This may come as a shock, but seat belts were not always a part of the vehicles we drive, let alone car seats. It used to be common wisdom to only have your child contained while the vehicle was in motion. There was no concern about safety whatsoever. There weren’t any seatbelts to anchor them in place.
The car seats we know and need today wasn’t even a concept until the ‘60s, and actual laws and regulations didn’t take effect until the ‘70s. Car seats weren’t even regularly crash tested or had an age requirement until 1985, only 35 years ago.
We have truly come a long way in child transportation safety since then. It is important to be aware of just how grave the situation can be when your little one isn’t secured properly while they’re riding in a five-ton metal machine.
It shouldn’t be a surprise to anyone, but babies by nature are at a greater risk of injury or death in a car accident. Their bodies just haven’t fully developed yet to take the blows that come with a wreck. This is also why their positioning and seat size is also vital to their safety.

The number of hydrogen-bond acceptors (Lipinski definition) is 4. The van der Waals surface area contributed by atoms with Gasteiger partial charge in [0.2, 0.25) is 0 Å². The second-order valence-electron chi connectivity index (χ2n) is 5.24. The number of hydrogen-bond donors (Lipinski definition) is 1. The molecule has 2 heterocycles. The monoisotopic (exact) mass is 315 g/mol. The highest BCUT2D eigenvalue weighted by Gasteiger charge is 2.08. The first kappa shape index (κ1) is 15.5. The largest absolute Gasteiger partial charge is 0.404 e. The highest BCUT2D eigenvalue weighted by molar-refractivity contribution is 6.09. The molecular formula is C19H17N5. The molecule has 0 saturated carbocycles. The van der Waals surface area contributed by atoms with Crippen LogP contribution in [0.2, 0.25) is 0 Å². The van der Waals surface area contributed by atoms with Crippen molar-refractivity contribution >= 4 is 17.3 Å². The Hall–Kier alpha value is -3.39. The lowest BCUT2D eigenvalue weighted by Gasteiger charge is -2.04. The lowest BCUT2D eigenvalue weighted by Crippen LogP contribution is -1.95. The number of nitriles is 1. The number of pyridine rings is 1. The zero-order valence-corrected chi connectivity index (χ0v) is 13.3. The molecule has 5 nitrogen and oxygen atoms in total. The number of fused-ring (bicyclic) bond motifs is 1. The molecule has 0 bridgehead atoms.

From the time they are born until about two years of age, babies’ spines are still developing. It is not recommended that their car seats face the front because their spinal cord can become stretched and damaged in the wake of a frontal collision (the most common type of car crash). When they’re in a rear facing car seat, the seat then can act as a shield to protect their neck and spines, thus cradling them from the brunt of a crash.
Rear facing car seats don’t have to stop until the child is exactly two, either. Rear facing car seats can be used until the child reaches the weight limit listed on the caution slip inside of the car seat. Your child’s head reaching the top of the rear facing car seat is usually when it’s time to get a front facing seat.
Once your child has transitioned to the front facing seat, be sure to correctly adjust the car seat’s harness along your toddler’s shoulder. You can tell you placed it correctly by seeing the amount of space there is between the strap and the shoulder. If there is a gap wider than your three middle fingers, it is too large.
Your child will typically outgrow the front facing car seat by age four, but it can be used until it reaches the weight limit on the label. Once they do grow out of that, the next seat for your child would be a booster seat. At this point, your baby can use the regular seat belt on its own, but the booster serves as a constrictor to keep your child as safe as possible. Be sure that the booster isn’t too loose around their body and the seat belt.